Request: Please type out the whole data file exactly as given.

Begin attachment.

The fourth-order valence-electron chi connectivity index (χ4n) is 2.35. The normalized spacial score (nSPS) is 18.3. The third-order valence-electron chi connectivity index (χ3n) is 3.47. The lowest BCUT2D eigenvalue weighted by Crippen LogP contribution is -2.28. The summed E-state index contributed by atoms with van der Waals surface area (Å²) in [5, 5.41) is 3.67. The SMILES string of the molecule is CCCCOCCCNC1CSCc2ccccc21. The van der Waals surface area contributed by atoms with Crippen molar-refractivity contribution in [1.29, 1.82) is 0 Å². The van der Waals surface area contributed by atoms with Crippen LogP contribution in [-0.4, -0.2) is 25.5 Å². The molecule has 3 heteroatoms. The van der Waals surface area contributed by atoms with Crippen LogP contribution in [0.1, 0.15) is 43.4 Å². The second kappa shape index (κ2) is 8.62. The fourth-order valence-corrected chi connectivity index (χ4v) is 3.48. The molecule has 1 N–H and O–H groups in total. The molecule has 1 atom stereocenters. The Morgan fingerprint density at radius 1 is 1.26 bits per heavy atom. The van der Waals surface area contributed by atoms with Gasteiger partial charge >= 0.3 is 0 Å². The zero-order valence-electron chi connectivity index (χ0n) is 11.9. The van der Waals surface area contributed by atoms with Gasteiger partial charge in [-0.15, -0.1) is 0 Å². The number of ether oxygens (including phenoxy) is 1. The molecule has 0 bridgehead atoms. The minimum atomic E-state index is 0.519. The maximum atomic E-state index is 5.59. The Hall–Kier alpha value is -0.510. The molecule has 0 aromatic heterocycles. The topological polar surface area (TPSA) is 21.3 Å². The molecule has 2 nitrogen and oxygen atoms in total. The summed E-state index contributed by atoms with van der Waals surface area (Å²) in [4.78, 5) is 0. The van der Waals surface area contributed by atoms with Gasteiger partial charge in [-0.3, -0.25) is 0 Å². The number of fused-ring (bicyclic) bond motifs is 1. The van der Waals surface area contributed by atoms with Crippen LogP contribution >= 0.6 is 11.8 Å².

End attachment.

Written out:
The fourth-order valence-electron chi connectivity index (χ4n) is 2.35. The normalized spacial score (nSPS) is 18.3. The third-order valence-electron chi connectivity index (χ3n) is 3.47. The lowest BCUT2D eigenvalue weighted by Crippen LogP contribution is -2.28. The summed E-state index contributed by atoms with van der Waals surface area (Å²) in [5, 5.41) is 3.67. The SMILES string of the molecule is CCCCOCCCNC1CSCc2ccccc21. The van der Waals surface area contributed by atoms with Crippen molar-refractivity contribution in [1.29, 1.82) is 0 Å². The van der Waals surface area contributed by atoms with Crippen LogP contribution in [-0.4, -0.2) is 25.5 Å². The molecule has 3 heteroatoms. The van der Waals surface area contributed by atoms with Crippen LogP contribution in [0.1, 0.15) is 43.4 Å². The second kappa shape index (κ2) is 8.62. The fourth-order valence-corrected chi connectivity index (χ4v) is 3.48. The molecule has 1 N–H and O–H groups in total. The molecule has 1 atom stereocenters. The Morgan fingerprint density at radius 1 is 1.26 bits per heavy atom. The van der Waals surface area contributed by atoms with Gasteiger partial charge >= 0.3 is 0 Å². The zero-order valence-electron chi connectivity index (χ0n) is 11.9. The van der Waals surface area contributed by atoms with Gasteiger partial charge in [-0.15, -0.1) is 0 Å². The number of ether oxygens (including phenoxy) is 1. The molecule has 0 bridgehead atoms. The minimum atomic E-state index is 0.519. The maximum atomic E-state index is 5.59. The Hall–Kier alpha value is -0.510. The molecule has 0 aromatic heterocycles. The topological polar surface area (TPSA) is 21.3 Å². The molecule has 2 nitrogen and oxygen atoms in total. The summed E-state index contributed by atoms with van der Waals surface area (Å²) in [4.78, 5) is 0. The van der Waals surface area contributed by atoms with Gasteiger partial charge in [-0.3, -0.25) is 0 Å². The number of fused-ring (bicyclic) bond motifs is 1. The van der Waals surface area contributed by atoms with Crippen LogP contribution >= 0.6 is 11.8 Å².